More than 300 sharks have been outfitted with acoustic transmitters that will tweet when they are within a half-mile of a beach. Government researchers in Western Australia developed the idea in hopes of removing the country from atop the fatal shark attack list—a spot Australia has held since 2011.
The new Twitter alert system promises to be faster than any of the previous methods. Once a shark has crossed the half-mile threshold, a tweet will appear on @SLSWA (Surf Life Saving Western Australia) with the approximate location, size, and breed of the shark, reports NPR News.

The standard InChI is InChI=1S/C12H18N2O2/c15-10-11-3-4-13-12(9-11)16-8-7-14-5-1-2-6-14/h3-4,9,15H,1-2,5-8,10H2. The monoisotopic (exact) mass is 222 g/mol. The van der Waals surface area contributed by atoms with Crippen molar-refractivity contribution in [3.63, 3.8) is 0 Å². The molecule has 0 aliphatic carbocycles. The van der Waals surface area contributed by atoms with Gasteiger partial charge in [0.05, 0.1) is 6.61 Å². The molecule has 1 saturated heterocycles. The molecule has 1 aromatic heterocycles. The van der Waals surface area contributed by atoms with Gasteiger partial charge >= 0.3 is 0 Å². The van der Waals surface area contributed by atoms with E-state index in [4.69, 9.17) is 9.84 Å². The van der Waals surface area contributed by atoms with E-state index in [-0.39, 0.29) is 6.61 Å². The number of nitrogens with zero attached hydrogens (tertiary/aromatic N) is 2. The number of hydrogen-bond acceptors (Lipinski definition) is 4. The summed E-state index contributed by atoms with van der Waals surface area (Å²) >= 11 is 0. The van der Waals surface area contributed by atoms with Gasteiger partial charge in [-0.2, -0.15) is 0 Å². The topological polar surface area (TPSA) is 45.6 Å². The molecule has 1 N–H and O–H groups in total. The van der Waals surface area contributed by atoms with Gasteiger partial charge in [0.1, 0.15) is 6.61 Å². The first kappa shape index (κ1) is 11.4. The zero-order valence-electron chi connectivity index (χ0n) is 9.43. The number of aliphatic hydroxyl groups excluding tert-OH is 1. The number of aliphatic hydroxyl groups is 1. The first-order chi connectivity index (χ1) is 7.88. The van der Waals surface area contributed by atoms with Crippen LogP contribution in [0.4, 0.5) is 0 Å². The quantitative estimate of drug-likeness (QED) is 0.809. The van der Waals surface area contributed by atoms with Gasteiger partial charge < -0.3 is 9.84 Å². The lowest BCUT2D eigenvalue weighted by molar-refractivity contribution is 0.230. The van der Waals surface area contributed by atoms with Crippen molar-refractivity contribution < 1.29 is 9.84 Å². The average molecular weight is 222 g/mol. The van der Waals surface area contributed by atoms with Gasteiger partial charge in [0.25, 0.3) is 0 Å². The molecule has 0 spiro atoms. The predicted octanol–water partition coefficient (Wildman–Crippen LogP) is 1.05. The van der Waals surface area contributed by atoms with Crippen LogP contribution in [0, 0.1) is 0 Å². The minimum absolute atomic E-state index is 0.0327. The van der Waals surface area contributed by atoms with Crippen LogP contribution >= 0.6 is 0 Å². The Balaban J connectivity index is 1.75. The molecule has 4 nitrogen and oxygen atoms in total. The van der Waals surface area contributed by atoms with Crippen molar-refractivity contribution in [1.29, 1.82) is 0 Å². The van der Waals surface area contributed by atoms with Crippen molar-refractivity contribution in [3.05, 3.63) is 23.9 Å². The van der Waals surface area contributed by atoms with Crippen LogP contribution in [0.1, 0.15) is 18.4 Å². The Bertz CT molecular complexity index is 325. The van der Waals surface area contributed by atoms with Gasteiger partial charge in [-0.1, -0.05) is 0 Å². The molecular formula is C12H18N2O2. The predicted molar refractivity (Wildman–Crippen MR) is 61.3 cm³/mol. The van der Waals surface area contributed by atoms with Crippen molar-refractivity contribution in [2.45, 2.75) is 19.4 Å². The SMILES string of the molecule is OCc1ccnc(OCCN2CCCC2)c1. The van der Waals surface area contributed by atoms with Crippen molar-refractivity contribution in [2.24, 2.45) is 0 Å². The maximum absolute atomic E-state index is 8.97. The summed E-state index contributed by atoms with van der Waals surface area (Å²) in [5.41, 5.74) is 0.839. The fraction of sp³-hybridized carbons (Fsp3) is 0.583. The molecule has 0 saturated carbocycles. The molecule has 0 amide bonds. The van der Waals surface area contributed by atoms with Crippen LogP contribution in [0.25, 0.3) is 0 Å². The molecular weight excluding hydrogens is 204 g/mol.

"It can, in fact, provide a false sense of security—that is, if there is no tweet, then there is no danger — and that simply is not a reasonable interpretation," Kim Holland, a University of Hawaii marine biologist, told NPR. Holland also explains the other point of view that if there is in fact a shark, the animal isn’t necessarily dangerous either.
Although the newest shark-tweeting technology has yet to be proven effective, it certainly provides surfers and beachgoers with more information. It will also allow scientists to track the sharks and their behavoir.
Hopefully the sharks aren’t too sensitive about retweets.